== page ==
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Originally published Thursday, September 23, 2010 at 3:01 PM

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Movie review

'Bran Nue Dae': an over-the-top musical fantasy Down Under

"Bran Nue Dae," an Australian musical fantasy about a lovelorn aborigine teenager, is bouncy, bright and full of silly singalongs.

Special to The Seattle Times

Movie review 2.5 stars

'Bran Nue Dae,' with Rocky McKenzie, Jessica Mauboy, Ernie Dingo, Deborah Mailman, Tom Budge, Geoffrey Rush. Directed by Rachel Perkins, from a screenplay by Perkins, Reg Cribb and Jimmy Chi. 85 minutes. Rated PG-13 for sexual content and drug use. Metro.

It's not exactly "The Rocky Horror Picture Show," but this innocuous adaptation of a 1990 Australian stage production could gain a similar cult following — if only Down Under — as a musical satire that's bouncy, bright and full of silly singalongs.

Packed with Day-Glo cheer that butts against a subtext of racism, "Bran Nue Dae" is a fairy-tale fantasy that follows Willie (Rocky McKenzie), a lovelorn teenage aborigine, on a back-and-forth road trip from his native village to a Catholic school 3,000 miles away. He's leaving behind Rosie (Jessica Mauboy), an aspiring singer who's taken up with a rockabilly bad boy — which dumps salt on shy Willie's already tattered heart.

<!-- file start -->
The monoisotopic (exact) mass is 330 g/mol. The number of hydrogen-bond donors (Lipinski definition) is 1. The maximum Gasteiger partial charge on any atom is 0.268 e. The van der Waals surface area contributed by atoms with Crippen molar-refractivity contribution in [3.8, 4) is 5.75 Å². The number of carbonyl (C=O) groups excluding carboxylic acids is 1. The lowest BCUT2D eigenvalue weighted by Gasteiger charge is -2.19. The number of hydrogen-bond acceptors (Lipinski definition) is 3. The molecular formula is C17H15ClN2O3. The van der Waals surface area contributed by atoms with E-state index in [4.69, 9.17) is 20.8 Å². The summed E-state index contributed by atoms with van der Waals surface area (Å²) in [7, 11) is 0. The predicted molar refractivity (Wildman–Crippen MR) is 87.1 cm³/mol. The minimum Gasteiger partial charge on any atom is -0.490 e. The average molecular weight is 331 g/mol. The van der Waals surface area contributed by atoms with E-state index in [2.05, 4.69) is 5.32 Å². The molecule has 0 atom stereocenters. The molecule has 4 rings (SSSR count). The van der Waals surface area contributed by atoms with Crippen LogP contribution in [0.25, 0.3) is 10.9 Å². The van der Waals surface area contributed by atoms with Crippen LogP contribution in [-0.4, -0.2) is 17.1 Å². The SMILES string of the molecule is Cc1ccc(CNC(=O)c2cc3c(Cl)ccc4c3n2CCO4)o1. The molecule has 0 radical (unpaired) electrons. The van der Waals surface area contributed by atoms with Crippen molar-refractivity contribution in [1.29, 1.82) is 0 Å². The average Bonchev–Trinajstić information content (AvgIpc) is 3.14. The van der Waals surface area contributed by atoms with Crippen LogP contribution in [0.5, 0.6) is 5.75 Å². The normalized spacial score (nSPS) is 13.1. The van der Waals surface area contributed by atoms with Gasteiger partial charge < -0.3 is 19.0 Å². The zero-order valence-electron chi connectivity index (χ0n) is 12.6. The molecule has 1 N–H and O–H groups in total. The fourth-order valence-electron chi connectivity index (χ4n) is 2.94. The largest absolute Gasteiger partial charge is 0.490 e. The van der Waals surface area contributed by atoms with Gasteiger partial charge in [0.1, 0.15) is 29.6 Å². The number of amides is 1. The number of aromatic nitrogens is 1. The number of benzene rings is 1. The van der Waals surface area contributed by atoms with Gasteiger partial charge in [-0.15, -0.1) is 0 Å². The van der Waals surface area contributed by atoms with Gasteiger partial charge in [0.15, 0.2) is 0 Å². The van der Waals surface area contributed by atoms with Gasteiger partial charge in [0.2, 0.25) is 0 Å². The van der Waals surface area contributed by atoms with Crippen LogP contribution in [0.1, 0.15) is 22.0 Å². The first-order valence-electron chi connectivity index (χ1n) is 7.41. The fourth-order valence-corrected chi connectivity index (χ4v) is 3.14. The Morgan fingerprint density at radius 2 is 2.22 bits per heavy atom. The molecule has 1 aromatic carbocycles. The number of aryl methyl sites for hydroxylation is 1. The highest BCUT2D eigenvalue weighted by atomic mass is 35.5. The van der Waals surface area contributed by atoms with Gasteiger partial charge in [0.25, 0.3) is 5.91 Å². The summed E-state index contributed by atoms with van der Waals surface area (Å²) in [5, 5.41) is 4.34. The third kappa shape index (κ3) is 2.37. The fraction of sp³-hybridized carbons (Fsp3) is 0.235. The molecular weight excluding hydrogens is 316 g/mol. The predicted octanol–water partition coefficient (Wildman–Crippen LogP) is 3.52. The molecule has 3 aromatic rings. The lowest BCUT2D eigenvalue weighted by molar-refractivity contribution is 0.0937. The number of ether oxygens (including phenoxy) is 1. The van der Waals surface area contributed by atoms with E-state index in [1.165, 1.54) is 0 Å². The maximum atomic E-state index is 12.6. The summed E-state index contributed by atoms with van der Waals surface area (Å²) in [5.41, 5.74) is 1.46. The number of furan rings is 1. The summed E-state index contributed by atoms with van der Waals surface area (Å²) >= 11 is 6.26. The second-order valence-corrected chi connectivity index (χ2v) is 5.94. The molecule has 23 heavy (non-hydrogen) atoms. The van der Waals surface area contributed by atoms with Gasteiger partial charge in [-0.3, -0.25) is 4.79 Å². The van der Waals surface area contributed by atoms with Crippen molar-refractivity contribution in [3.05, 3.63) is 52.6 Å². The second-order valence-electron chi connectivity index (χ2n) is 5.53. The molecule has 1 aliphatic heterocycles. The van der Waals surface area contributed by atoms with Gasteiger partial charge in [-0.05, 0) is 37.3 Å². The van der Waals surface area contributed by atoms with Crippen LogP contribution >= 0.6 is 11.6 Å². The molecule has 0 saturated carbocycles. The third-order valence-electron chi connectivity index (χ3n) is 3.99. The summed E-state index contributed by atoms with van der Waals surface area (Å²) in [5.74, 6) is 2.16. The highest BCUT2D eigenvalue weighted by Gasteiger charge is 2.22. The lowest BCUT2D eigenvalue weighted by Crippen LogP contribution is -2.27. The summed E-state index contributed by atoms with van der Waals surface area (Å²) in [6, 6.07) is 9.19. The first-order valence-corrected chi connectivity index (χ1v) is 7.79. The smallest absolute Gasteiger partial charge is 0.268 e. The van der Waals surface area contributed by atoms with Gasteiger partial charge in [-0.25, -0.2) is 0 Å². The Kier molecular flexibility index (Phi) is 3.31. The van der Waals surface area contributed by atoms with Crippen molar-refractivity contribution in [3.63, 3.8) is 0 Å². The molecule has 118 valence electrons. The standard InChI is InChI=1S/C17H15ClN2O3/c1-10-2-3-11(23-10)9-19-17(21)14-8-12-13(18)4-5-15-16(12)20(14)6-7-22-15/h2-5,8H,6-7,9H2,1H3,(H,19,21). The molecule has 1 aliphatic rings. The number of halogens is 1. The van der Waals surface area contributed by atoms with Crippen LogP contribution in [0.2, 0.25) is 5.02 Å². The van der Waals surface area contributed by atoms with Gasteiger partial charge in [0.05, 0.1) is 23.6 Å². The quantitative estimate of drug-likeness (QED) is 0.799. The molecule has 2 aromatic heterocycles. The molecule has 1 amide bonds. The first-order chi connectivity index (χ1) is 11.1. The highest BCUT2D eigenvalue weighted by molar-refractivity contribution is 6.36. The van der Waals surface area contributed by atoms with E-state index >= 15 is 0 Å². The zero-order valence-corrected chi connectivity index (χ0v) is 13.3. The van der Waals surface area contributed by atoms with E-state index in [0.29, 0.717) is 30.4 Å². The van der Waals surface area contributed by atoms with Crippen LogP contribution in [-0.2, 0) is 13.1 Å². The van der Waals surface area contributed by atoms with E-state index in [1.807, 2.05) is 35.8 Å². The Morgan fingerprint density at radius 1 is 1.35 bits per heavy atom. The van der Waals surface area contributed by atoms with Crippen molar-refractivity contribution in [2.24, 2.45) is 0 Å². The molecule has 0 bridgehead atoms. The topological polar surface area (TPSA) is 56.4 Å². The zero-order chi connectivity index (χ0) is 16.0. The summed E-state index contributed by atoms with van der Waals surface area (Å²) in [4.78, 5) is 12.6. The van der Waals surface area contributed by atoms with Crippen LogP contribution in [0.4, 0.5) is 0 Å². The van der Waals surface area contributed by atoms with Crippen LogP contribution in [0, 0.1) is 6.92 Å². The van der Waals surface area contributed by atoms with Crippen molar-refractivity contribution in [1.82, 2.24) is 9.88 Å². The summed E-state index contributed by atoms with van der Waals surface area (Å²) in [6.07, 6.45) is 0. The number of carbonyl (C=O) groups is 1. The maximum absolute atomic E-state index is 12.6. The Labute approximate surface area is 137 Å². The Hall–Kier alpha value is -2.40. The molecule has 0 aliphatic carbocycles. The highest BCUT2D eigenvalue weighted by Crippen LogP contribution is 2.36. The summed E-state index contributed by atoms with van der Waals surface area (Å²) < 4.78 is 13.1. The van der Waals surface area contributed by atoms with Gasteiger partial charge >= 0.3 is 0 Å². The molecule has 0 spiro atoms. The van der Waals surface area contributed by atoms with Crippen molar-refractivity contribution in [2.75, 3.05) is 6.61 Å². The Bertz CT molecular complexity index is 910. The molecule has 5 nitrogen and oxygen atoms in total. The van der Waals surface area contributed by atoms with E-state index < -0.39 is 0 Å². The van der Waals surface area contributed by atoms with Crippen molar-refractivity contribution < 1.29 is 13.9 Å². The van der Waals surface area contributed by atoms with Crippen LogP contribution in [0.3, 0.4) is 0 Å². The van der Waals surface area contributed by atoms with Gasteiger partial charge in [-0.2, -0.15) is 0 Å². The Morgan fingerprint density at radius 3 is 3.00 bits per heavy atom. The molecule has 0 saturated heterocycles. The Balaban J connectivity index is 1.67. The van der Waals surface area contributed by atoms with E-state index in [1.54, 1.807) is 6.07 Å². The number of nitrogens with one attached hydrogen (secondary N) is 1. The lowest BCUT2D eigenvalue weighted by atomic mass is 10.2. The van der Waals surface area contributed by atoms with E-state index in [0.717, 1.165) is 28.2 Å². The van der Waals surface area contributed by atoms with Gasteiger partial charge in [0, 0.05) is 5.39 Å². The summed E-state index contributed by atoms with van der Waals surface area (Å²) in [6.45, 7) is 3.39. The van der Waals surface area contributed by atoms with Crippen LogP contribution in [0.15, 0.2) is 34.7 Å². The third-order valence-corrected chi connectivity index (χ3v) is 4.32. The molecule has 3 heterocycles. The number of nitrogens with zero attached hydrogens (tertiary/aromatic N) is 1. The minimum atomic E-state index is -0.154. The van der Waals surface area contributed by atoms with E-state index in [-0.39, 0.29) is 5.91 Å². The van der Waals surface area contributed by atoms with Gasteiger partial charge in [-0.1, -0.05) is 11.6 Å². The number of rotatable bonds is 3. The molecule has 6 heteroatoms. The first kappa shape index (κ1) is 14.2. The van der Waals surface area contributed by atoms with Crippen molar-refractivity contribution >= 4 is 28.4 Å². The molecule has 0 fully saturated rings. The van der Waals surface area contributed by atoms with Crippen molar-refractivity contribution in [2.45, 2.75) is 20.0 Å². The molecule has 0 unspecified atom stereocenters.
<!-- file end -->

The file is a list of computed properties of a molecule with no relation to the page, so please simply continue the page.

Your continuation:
Little solace awaits; the school is a virtual reformatory for aboriginal boys, run with sadistic zeal by a fanatical German priest (Geoffrey Rush, affecting a goofy, guttural growl). Willie quickly escapes and, with Father Benedictus in pursuit, finds unexpected aid from a crotchety bum named Uncle Tadpole (Ernie Dingo), who may or may not be kin.

The setting is circa 1969, so it's no surprise in the movie's loopy logic that a pair of hippies in a VW microbus (Deborah Mailman and Tom Budge) help Willie and Tadpole on their bush-crossing journey home.

Key to the outlandish events is how characters constantly break into song, frequently accompanied by whimsical, Bollywood-style dance routines. The bright colors and vibrant backgrounds come from the eye and camera of Oscar-winning cinematographer Andrew Lesnie (the "Lord of the Rings" movies), and go a long way in distracting from shortcomings in the story and style of this offhand hybrid.

Still, it's hard not to get a feel-good feeling from a musical extravaganza whose showstopping number has the chorus lustily belting the line: "There's nothing I would rather be / Than to be an aborigine / And watch you take my precious land away!"

Ted Fry:

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